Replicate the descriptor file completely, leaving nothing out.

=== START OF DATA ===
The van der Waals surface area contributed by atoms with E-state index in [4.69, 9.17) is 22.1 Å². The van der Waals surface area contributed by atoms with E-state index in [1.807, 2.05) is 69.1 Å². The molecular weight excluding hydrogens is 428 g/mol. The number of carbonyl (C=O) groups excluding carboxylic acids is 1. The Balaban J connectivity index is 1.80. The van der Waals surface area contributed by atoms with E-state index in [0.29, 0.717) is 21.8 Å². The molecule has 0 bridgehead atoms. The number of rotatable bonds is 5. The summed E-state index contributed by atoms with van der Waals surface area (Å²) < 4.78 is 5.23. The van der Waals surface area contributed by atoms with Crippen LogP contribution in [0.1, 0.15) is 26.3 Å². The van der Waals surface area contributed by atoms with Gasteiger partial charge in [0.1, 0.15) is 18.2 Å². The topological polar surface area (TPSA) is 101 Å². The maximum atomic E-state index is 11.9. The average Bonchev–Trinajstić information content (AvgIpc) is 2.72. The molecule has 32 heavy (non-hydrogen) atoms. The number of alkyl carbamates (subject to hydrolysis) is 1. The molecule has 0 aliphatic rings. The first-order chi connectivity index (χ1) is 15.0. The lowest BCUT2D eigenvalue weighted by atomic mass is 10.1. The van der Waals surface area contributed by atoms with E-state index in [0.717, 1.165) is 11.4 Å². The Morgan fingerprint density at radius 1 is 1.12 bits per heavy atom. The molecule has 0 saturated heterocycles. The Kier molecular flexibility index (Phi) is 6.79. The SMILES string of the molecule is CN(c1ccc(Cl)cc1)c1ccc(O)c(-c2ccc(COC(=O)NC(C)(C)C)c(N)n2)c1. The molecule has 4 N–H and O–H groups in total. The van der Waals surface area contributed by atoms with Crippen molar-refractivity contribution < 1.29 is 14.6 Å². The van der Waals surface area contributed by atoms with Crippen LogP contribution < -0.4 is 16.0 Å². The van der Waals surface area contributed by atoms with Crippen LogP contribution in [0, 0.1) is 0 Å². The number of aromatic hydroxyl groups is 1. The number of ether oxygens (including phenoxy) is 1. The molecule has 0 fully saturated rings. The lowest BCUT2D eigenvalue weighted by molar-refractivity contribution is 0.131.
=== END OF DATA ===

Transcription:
The van der Waals surface area contributed by atoms with E-state index in [4.69, 9.17) is 22.1 Å². The van der Waals surface area contributed by atoms with E-state index in [1.807, 2.05) is 69.1 Å². The molecular weight excluding hydrogens is 428 g/mol. The number of carbonyl (C=O) groups excluding carboxylic acids is 1. The Balaban J connectivity index is 1.80. The van der Waals surface area contributed by atoms with E-state index in [0.29, 0.717) is 21.8 Å². The molecule has 0 bridgehead atoms. The number of rotatable bonds is 5. The summed E-state index contributed by atoms with van der Waals surface area (Å²) < 4.78 is 5.23. The van der Waals surface area contributed by atoms with Crippen LogP contribution in [0.1, 0.15) is 26.3 Å². The van der Waals surface area contributed by atoms with Gasteiger partial charge in [0.1, 0.15) is 18.2 Å². The topological polar surface area (TPSA) is 101 Å². The maximum atomic E-state index is 11.9. The average Bonchev–Trinajstić information content (AvgIpc) is 2.72. The molecule has 32 heavy (non-hydrogen) atoms. The number of alkyl carbamates (subject to hydrolysis) is 1. The molecule has 0 aliphatic rings. The first-order chi connectivity index (χ1) is 15.0. The lowest BCUT2D eigenvalue weighted by atomic mass is 10.1. The van der Waals surface area contributed by atoms with E-state index in [0.717, 1.165) is 11.4 Å². The Morgan fingerprint density at radius 1 is 1.12 bits per heavy atom. The molecule has 0 saturated heterocycles. The Kier molecular flexibility index (Phi) is 6.79. The SMILES string of the molecule is CN(c1ccc(Cl)cc1)c1ccc(O)c(-c2ccc(COC(=O)NC(C)(C)C)c(N)n2)c1. The molecule has 4 N–H and O–H groups in total. The van der Waals surface area contributed by atoms with Crippen molar-refractivity contribution < 1.29 is 14.6 Å². The van der Waals surface area contributed by atoms with Crippen LogP contribution < -0.4 is 16.0 Å². The van der Waals surface area contributed by atoms with Crippen LogP contribution in [0, 0.1) is 0 Å². The number of aromatic hydroxyl groups is 1. The number of ether oxygens (including phenoxy) is 1. The molecule has 0 fully saturated rings. The lowest BCUT2D eigenvalue weighted by molar-refractivity contribution is 0.131.